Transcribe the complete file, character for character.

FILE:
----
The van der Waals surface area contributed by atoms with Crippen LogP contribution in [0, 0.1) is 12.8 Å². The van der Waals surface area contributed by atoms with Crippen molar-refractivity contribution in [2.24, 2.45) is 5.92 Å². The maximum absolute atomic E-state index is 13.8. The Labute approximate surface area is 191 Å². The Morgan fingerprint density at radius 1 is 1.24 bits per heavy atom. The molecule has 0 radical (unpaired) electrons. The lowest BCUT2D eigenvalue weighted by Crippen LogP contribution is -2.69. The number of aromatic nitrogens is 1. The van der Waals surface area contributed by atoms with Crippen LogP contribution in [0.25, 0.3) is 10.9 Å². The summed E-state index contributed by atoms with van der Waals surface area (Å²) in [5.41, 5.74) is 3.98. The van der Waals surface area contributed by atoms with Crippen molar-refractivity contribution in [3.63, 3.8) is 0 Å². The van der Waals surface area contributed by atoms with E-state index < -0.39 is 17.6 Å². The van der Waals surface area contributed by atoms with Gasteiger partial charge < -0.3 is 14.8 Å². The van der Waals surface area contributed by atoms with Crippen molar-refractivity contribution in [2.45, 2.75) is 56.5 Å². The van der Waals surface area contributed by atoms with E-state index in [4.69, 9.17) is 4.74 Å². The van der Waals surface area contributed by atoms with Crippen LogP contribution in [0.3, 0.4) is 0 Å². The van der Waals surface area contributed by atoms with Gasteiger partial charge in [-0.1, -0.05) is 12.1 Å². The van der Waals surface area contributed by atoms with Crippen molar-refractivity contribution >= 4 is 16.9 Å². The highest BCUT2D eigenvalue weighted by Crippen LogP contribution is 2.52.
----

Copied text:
The van der Waals surface area contributed by atoms with Crippen LogP contribution in [0, 0.1) is 12.8 Å². The van der Waals surface area contributed by atoms with Crippen molar-refractivity contribution in [2.24, 2.45) is 5.92 Å². The maximum absolute atomic E-state index is 13.8. The Labute approximate surface area is 191 Å². The Morgan fingerprint density at radius 1 is 1.24 bits per heavy atom. The molecule has 0 radical (unpaired) electrons. The lowest BCUT2D eigenvalue weighted by Crippen LogP contribution is -2.69. The number of aromatic nitrogens is 1. The van der Waals surface area contributed by atoms with Crippen LogP contribution in [0.25, 0.3) is 10.9 Å². The summed E-state index contributed by atoms with van der Waals surface area (Å²) in [5.41, 5.74) is 3.98. The van der Waals surface area contributed by atoms with Crippen molar-refractivity contribution in [3.63, 3.8) is 0 Å². The van der Waals surface area contributed by atoms with E-state index < -0.39 is 17.6 Å². The van der Waals surface area contributed by atoms with Gasteiger partial charge < -0.3 is 14.8 Å². The van der Waals surface area contributed by atoms with Crippen molar-refractivity contribution in [2.45, 2.75) is 56.5 Å². The van der Waals surface area contributed by atoms with E-state index in [4.69, 9.17) is 4.74 Å². The van der Waals surface area contributed by atoms with Crippen LogP contribution in [0.3, 0.4) is 0 Å². The van der Waals surface area contributed by atoms with Gasteiger partial charge in [-0.1, -0.05) is 12.1 Å². The van der Waals surface area contributed by atoms with Crippen molar-refractivity contribution >= 4 is 16.9 Å². The highest BCUT2D eigenvalue weighted by Crippen LogP contribution is 2.52.